Tuesday is Amazon Prime Day, the day on which Amazon tries to woo you to sign up for its Amazon Prime service. In April, the company began offering a month-to-month membership for $10.99 (or $99 per year; Prime was originally $79 per year) as well as a Video-only option for $8.99.
Amazon Prime Day promises deals galore, and being a Prime member comes with many perks.
But not for anyone whose main purchasing interest is e-books.
The most obvious benefit of Amazon Prime is free two-day shipping on most items, and in some cases, free same-day delivery. Of course, for an e-book, which gets instantly sent to your device upon purchase, shipping is irrelevant.
Instead, there are two main benefits for book-lovers that Amazon pushes with Prime: the Kindle Owners’ Lending Library, and Kindle First.
The lending library allows you to “borrow” an e-book from Amazon for 30 days. There’s just one problem: weak selection. With a few exceptions, they are mostly self-published, and are mostly romance novels or thrillers. That’s because Amazon has cut agreements only with certain publishers to lend their titles, since Amazon has to purchase the title at a discount each time it lends it out. On Monday, four of the 12 titles featured in the Lending Library were from the “Cowboy Romance” series.
As for Kindle First, it gives Prime members the chance to get one free e-book per month, from six choices selected by Amazon. Sounds like a sweet deal, but surprise: All six Kindle First choices are typically published by Amazon’s own publishing imprints, under different names like Little A, Lake Union, Thomas & Mercer, and AmazonCrossing.
“That’s just not a good reason to get Prime,” says Nate Hoffelder, editor of the e-book news site The Digital Reader. “Amazon is just giving you one of their own books that they’ve published.” (In lieu of e-book deals, Amazon is offering Prime Day discounts on Kindle Unlimited subscriptions.)
Some customers see the Kindle First lineup as a transparent way for Amazon to market its own relatively new publishing imprints. “The options are never highly-anticipated novels I would pick for myself or spend any amount of money on,” says Candice McMillan, a voracious reader of e-books who works in the film industry in Minneapolis. “I can see their ploy: to gain favorable reviews by offering their titles for no money. For the most part, it seems to work. The stars for each book this month dip no lower than three stars, with several hovering at 4.5 stars. Outrageous, considering ‘Great Expectations’ and ‘Anna Karenina’ each only have 4 stars.”
Amazon also has a feature that lets Kindle owners lend an e-book to a friend, but the vast majority of books are not eligible because of publisher rights issues. (On a check of my own 70+ Kindle e-books I’ve purchased, only two titles, both of them Kurt Vonnegut novels published more than 45 years ago, could be shared.) The ability to lend to a friend “didn’t really go anywhere,” Hoffelder says.
Last year, e-book prices went way up, after a period in which they were mostly standardized at $9.99. That happened because agreements that the “big five” publishers (Hachette, HarperCollins, Macmillan, Penguin Random House, Simon & Schuster) had with Amazon expired, allowing the big dogs to set their own e-book pricing once again. Amazon customers had already become used to thinking of an e-book as costing $9.99, and so, unsurprisingly, sales of e-books published by the big five dropped. As you can see in the chart below from the web site Author Earnings, this has given a nice boost to e-books published by indie publishers, which are mostly still around the $10 mark.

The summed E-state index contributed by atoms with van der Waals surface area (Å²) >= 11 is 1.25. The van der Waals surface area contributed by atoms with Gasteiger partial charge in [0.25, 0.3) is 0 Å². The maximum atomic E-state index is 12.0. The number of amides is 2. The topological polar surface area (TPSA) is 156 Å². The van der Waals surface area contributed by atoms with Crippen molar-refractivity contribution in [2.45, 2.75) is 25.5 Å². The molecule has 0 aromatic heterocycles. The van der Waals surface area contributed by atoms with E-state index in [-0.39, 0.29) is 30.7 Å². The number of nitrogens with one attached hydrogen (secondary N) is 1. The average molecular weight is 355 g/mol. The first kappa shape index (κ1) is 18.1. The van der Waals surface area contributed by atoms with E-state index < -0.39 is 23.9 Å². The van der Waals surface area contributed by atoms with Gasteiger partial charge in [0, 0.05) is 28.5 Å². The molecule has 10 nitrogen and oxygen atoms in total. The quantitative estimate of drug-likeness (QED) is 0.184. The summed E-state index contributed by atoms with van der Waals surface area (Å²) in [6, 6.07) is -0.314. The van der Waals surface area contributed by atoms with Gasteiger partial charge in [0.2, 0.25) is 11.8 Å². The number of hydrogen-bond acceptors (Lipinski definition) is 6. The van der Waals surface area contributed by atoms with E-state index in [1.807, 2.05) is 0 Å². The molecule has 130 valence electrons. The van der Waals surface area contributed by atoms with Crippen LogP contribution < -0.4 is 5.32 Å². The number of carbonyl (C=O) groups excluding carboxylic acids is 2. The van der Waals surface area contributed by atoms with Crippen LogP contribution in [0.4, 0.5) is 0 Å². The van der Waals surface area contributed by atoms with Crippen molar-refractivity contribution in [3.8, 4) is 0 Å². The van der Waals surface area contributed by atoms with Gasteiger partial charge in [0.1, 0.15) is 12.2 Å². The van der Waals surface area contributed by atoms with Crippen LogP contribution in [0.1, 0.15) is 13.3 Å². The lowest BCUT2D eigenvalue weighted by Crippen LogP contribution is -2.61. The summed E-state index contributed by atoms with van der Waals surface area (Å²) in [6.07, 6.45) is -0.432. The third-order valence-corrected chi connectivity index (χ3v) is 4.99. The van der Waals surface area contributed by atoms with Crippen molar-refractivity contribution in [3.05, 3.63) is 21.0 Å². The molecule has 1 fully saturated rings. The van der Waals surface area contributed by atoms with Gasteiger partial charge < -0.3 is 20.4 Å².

As the Wall Street Journal reported last September, Hachette pointed to its new pricing on Amazon as the reason its e-books dropped 5% in the first half of 2015, as a portion of its overall US net trade sales, and blamed this for a 7.8% decline in revenue in the period.
The hike in e-book prices isn’t Amazon’s fault, but it has done next to nothing to alleviate the headache for e-book buyers in any other way. It hasn’t made it any easier to borrow and lend e-books or improved selection; it doesn’t offer special rewards for those who purchase a ton of e-books. Meanwhile, it has taken other draconian measures in the e-book world to box-out competitors, such as killing off affiliate links for many popular book newsletters—links that would give the newsletters or literary blogs a small cut for e-books purchased on Amazon via their links.
The lack of any pricing help on Amazon has compelled Hoffelder to buy fewer e-books overall, he says, and when he does buy them, to get them from other, smaller publishers. He has heard the same from his website’s readers. “I think Amazon doesn’t care about e-books as much as they did in past years,” says Hoffelder. “They’ve gotten into too many fights with publishers and it’s less important to them now.”
Amazon has moved so far away from focusing on books and book-lovers that it’s comical to recall the site originated as an online bookstore, buying books wholesale from Ingram Books and re-selling them at a great markdown. Thanks to volume, Amazon is certainly the go-to place for purchasing e-books—especially if your e-reader of choice is a Kindle—but there’s no enticement whatsoever to pay for Prime if e-books are your biggest annual Amazon spend. (Amazon did not respond to requests for comment.)
In all the promotional hoopla over Amazon Prime Day, “I haven’t seen any book-related stuff,” Hoffelder says. If you want headphones, or cup-holders, or toys, or cameras, or pet products, great. But if you’re coming for the books, there’s no reason to sign up for Prime on Prime Day, or to sign up for Prime at all.
Daniel Roberts is a writer at Yahoo Finance, covering sports business and technology. Follow him on Twitter at @readDanwrite.